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   Objective Dvorak
Technique (ODT)

   Satellite Derived




Development of an Objective Scheme
to Estimate Tropical Cyclone Intensity from
Digital Geostationary Satellite Infrared Imagery

Christopher S. Velden*, Timothy L. Olander* and Raymond M. Zehr#

* Cooperative Institute for Meteorological Satellite Studies, Madison, Wisconsin
# Regional and Mesoscale Meteorology Branch, NOAA/NESDIS, Ft. Collins, Colorado

Corresponding author address: Christopher Velden, UW-CIMSS, 1225 West Dayton St., Madison, WI 53706

Weather and Forecasting, March 1998


The standard method for estimating the intensity of tropical cyclones is based on satellite observations (Dvorak technique) and is utilized operationally by tropical analysis centers around the world. The technique relies on image pattern recognition along with analyst interpretation of empirically-based rules regarding the vigor and organization of convection surrounding the storm center. While this method performs well enough in most cases to be employed operationally, there are situations when analyst judgment can lead to discrepancies between different analysis centers estimating the same storm.

In an attempt to eliminate this subjectivity, a computer-based algorithm which operates objectively on digital infrared information has been developed. An original version of this algorithm (engineered primarily by the third author) has been significantly modified and advanced to include selected "Dvorak rules", additional constraints and a time averaging scheme. This modified version, the Objective Dvorak Technique (ODT), is applicable to tropical cyclones which have attained tropical storm or hurricane strength.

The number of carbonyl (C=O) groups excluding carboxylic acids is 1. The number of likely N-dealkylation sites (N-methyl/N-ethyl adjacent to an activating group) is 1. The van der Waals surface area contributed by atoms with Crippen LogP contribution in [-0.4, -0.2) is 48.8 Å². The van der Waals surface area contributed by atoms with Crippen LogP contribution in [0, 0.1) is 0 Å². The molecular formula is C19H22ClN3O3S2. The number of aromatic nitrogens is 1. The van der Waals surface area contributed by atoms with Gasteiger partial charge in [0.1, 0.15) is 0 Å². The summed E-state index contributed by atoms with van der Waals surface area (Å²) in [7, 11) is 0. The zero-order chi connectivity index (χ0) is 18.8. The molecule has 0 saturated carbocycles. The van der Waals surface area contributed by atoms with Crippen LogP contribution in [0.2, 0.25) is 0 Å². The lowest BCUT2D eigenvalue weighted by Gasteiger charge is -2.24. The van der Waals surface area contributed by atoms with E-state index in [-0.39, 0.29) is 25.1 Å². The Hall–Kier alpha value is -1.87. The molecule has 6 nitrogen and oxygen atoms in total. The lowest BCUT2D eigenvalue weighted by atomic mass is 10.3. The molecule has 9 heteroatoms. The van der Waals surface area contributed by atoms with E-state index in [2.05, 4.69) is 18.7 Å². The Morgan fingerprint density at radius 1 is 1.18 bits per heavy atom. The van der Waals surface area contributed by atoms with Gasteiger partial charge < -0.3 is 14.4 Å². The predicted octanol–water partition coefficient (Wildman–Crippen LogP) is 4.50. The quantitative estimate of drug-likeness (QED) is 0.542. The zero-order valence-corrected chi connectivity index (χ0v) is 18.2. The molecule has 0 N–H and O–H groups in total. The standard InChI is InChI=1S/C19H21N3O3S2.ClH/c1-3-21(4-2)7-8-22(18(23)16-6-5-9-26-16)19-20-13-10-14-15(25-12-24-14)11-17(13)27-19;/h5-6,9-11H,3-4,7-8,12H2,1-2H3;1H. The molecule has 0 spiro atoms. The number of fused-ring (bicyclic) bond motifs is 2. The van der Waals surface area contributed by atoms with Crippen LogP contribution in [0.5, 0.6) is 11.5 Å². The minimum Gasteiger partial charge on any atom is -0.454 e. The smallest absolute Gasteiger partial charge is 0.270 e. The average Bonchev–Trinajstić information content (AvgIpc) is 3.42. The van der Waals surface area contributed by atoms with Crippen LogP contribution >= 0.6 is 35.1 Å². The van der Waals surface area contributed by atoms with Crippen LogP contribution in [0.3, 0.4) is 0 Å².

The performance of the ODT is evaluated on cases from the 1995 and 1996 Atlantic hurricane seasons. Reconnaissance aircraft measurements of minimum surface pressure are used to validate the satellite-based estimates. Statistical analysis indicates the technique to be competitive with, and in some cases superior to the Dvorak-based intensity estimates produced operationally by satellite analysts from tropical analysis centers. Further analysis reveals situations where the algorithm needs improvement, and directions for future research and modifications are suggested.

1. Introduction

Tropical cyclones (TC) are marine events which are often poorly observed by conventional data sources. Remote sensing from geostationary meteorological satellite platforms is frequently the only method available to determine or estimate TC characteristics. Infrared (IR) imagery is routinely employed in a subjective way to analyze storm position, movement, development and evolution.

Accurate intensity estimates are of utmost importance for marine warnings and landfall evacuation planning and decision-making. The western extent of the Atlantic basin is currently the only region to benefit from routine aircraft reconnaissance flights which can provide detailed observations of TC intensities. The eastern and central Atlantic, as well as other global TC basins, must rely mainly on satellite techniques to estimate TC intensities.

The most widely-used satellite technique was developed by Dvorak (1975, 1984). This technique employs image pattern recognition and empirically-based rules to derive an estimate of TC intensity in "T-numbers". This parameter was developed to be representative of a simple model of hurricane evolution such that T-number increments correspond to typical observed changes in intensity. The T-number may be adjusted in certain situations (such as weakening events). Therefore, Dvorak defines the CI (Current Intensity) number as the final adjusted value which is related to conventional intensity quantities as shown in Table 1. This relationship (valid for Atlantic TC) was statistically-derived from a large sample of cases when reconnaissance aircraft measurements were available as ground truth. See Dvorak (1975, 1984) for further details on applications of the method.

Table 1. Empirical relationship between the Dvorak CI (Current Intensity) number, and the maximum surface wind speed (MWS) and the minimum sea level pressure (MSLP) for Atlantic tropical cyclones (from Dvorak 1995).


CI number               MWS (kts)                MSLP (hPa)
   1.0                     25                      ----